Our guest blogger Nicola found herself bewitched by the scenery on her first visit to Skye
I’ve had a busy few weeks since I last wrote for you. I’ve just returned home from three weeks in Florida, and to a beautiful autumnal Scotland full of burnt oranges, rustic reds and caramel browns.
Although getting on a plane when it’s 35 degrees and landing the next morning having lost 30 of those degrees is a shock to the system to say the least!
Before Florida, as my fellow Scotlander Dougie Baird has written about here, we took part in an Isleathon with Caledonian MacBrayne Ferries.
I was lucky enough to visit the Misty Isle itself, the Isle of Skye. Although I know the east coast of Scotland like the back of my hand, I’m still exploring the west coast and Skye has been top of my list for as long as I can remember.
An island that captures the imagination
Many a story has been written about this island, and many an article I have read, so I was elated to be able to finally experience it for myself. Road-tripping it across Scotland from Fife we arrived in Malaig just as the sun was about to set, having driven along the Road to the Isles. If you’re visiting Skye, definitely arrive via this road. The scenery is outstanding.
We quickly checked into Chlachain Inn, a lovely B&B a stone’s throw from the ferry port, and headed down to the beach to catch the sunset over the islands of Rum and Eigg. The bustling little town is a place I’ll make sure to revisit at a later date, but after a long drive and the gorgeous sunset I was ready for bed.
The next morning, after an early rise and a very welcome continental breakfast we caught the first ferry across to Skye, which leaves at 7.30 am and gave me a chance to catch the sun on its way back up, as it peeked through the clouds, basking Skye in a golden glow.
Before I go on any blogging trip I’ll already have an itinerary and an idea of the blog or blogs I want. This way I don’t miss the photos I need, and I know exactly where I need to visit and who I need to chat to.
A little slice of heavenly peace
I like to look for an alternative angle to write about and for Skye it had to be fairies! I also wanted to write about how to do Skye on a budget so with my itinerary, two sets of must-sees and my Tom-tom on standby we drove off the ferry and headed up through Broadford to Portree with its colourful harbour and picture-perfect little fishing boats.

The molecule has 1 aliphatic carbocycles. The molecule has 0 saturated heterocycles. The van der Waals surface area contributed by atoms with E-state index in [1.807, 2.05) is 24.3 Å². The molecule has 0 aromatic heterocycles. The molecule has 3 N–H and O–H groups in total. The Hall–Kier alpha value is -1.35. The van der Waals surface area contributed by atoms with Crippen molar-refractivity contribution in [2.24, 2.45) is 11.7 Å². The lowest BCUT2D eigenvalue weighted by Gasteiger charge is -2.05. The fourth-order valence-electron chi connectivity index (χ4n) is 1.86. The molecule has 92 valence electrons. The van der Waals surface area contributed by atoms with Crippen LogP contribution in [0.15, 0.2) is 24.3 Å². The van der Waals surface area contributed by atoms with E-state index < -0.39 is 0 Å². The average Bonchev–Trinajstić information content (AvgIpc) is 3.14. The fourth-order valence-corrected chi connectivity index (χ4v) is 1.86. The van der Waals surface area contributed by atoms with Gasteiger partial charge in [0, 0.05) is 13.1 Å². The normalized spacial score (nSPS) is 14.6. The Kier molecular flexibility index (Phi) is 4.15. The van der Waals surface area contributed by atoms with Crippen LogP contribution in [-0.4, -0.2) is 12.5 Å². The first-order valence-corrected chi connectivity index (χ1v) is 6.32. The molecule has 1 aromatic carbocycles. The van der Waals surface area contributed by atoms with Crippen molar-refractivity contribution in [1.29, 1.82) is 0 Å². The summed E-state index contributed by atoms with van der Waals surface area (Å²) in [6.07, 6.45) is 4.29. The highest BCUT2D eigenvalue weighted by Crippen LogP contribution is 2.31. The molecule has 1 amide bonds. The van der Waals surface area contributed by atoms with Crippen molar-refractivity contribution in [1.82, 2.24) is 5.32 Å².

Here we got out the portable cooker and had bacon butties on the beach with the aim of not spending any money for my budget post – not that I minded at all; the beach was a little slice of heavenly peace and quiet in this bustling wee town.
Refreshed once more we drove the winding road until the Old Man of Storr came into view. This section of road has some of the most breathtaking and dramatic scenery I have ever seen. The sheer cliff drops, the surreal mountains, and the hidden views which can only be found by parking the car and walking the well trodden paths, this island was already more than living up to my expectations.
After getting photos we carried on to Kilt Rock before driving around the Quirang to Uig. Here I would discover the first of my fairy stops, the Fairy Glen, a mish mash of mini hills, waterfalls and glens, with little surprises around every corner.
This, they say, is where the fairies sleep, in little beehives, buried deep underground. We, on the other hand, slept blissfully in Kyleakin, with yet another beautiful sunset over the Skye Bridge.
Relaxing into “island time”
When I’m planning my itineraries I have a daft habit of always underestimating the distance between my stops, but in this case I was chuffed. We had managed to squeeze so much in the day before it meant I could relax a bit more on the Sunday and soak up some of the island’s laid back attitude.
We made our way to Dunvegan Castle to see the famous Fairy Flag and the Bridge where it was handed over before ending our weekend at the stunning Fairy Pools, with cheese sandwiches and a flask of tea.
Nestled at the foot of the famous and awe inspiring black Cuillin mountains, this spell binding area, with turquoise blue pools that look like they belong in the Maldives, is where the fairies are said to play. I admit, even though I had full intentions to “play” in these freezing cold waters, I chickened out and didn’t so much as dip a toe. I’ve heard it’s an absolute must though, so maybe next time….
It was a busy weekend but I could certainly see why this island has been named the fourth best island in the world. The scenery is breathtaking and dramatic, and it’s a place I’m not likely to forget in a while – in fact, I’m planning my next visit now.
Planning your next trip in Scotland? You can find the very best of where to go and what to see on Scotlanders’ Corner!